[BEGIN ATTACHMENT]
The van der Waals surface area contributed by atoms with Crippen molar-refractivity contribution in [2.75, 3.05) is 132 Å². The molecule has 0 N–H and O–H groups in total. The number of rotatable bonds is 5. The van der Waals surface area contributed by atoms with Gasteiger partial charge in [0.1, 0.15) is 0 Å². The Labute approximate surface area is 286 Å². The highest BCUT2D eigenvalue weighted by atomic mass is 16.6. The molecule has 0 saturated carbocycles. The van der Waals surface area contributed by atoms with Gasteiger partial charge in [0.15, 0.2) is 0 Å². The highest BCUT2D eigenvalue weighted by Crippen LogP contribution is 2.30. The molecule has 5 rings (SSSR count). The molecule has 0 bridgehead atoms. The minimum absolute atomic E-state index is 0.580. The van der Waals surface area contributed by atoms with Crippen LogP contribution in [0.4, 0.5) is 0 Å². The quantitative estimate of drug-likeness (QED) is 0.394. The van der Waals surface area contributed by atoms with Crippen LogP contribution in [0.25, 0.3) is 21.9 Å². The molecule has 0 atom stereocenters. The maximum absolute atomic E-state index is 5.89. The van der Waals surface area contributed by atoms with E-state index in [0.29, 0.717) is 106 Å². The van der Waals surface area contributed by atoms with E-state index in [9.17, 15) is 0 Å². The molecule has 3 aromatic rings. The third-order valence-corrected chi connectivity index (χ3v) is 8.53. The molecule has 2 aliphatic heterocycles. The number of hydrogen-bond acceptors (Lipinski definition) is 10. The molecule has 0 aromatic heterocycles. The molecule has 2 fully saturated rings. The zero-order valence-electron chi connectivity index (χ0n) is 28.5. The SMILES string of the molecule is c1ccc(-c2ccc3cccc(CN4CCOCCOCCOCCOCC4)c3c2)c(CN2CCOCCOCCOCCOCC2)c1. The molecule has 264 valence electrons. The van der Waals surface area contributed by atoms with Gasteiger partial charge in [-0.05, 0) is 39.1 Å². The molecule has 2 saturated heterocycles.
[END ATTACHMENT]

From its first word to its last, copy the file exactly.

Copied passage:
The van der Waals surface area contributed by atoms with Crippen molar-refractivity contribution in [2.75, 3.05) is 132 Å². The molecule has 0 N–H and O–H groups in total. The number of rotatable bonds is 5. The van der Waals surface area contributed by atoms with Gasteiger partial charge in [0.1, 0.15) is 0 Å². The Labute approximate surface area is 286 Å². The highest BCUT2D eigenvalue weighted by atomic mass is 16.6. The molecule has 0 saturated carbocycles. The van der Waals surface area contributed by atoms with Gasteiger partial charge in [0.15, 0.2) is 0 Å². The highest BCUT2D eigenvalue weighted by Crippen LogP contribution is 2.30. The molecule has 5 rings (SSSR count). The molecule has 0 bridgehead atoms. The minimum absolute atomic E-state index is 0.580. The van der Waals surface area contributed by atoms with Crippen LogP contribution in [0.4, 0.5) is 0 Å². The quantitative estimate of drug-likeness (QED) is 0.394. The van der Waals surface area contributed by atoms with Crippen LogP contribution in [0.25, 0.3) is 21.9 Å². The molecule has 0 atom stereocenters. The maximum absolute atomic E-state index is 5.89. The van der Waals surface area contributed by atoms with E-state index in [0.29, 0.717) is 106 Å². The van der Waals surface area contributed by atoms with E-state index in [9.17, 15) is 0 Å². The molecule has 3 aromatic rings. The third-order valence-corrected chi connectivity index (χ3v) is 8.53. The molecule has 2 aliphatic heterocycles. The number of hydrogen-bond acceptors (Lipinski definition) is 10. The molecule has 0 aromatic heterocycles. The molecule has 2 fully saturated rings. The zero-order valence-electron chi connectivity index (χ0n) is 28.5. The SMILES string of the molecule is c1ccc(-c2ccc3cccc(CN4CCOCCOCCOCCOCC4)c3c2)c(CN2CCOCCOCCOCCOCC2)c1. The molecule has 264 valence electrons. The van der Waals surface area contributed by atoms with Gasteiger partial charge in [-0.05, 0) is 39.1 Å². The molecule has 2 saturated heterocycles.